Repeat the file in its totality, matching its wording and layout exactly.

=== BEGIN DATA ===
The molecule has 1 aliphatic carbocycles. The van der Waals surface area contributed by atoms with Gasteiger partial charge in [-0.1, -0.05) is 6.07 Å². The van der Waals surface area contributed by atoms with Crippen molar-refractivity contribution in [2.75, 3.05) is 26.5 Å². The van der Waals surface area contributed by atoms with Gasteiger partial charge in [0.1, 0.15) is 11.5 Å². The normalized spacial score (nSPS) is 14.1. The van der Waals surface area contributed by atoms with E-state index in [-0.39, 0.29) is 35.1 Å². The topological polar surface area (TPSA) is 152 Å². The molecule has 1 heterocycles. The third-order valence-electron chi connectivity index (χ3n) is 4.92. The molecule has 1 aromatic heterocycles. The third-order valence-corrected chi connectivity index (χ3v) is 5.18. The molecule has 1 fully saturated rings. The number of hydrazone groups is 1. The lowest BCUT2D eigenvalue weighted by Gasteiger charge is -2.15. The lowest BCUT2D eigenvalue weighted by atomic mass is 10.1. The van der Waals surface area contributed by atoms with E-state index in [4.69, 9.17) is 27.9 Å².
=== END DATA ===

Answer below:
The molecule has 1 aliphatic carbocycles. The van der Waals surface area contributed by atoms with Gasteiger partial charge in [-0.1, -0.05) is 6.07 Å². The van der Waals surface area contributed by atoms with Crippen molar-refractivity contribution in [2.75, 3.05) is 26.5 Å². The van der Waals surface area contributed by atoms with Gasteiger partial charge in [0.1, 0.15) is 11.5 Å². The normalized spacial score (nSPS) is 14.1. The van der Waals surface area contributed by atoms with E-state index in [-0.39, 0.29) is 35.1 Å². The topological polar surface area (TPSA) is 152 Å². The molecule has 1 heterocycles. The third-order valence-electron chi connectivity index (χ3n) is 4.92. The molecule has 1 aromatic heterocycles. The third-order valence-corrected chi connectivity index (χ3v) is 5.18. The molecule has 1 fully saturated rings. The number of hydrazone groups is 1. The lowest BCUT2D eigenvalue weighted by Gasteiger charge is -2.15. The lowest BCUT2D eigenvalue weighted by atomic mass is 10.1. The van der Waals surface area contributed by atoms with E-state index in [4.69, 9.17) is 27.9 Å².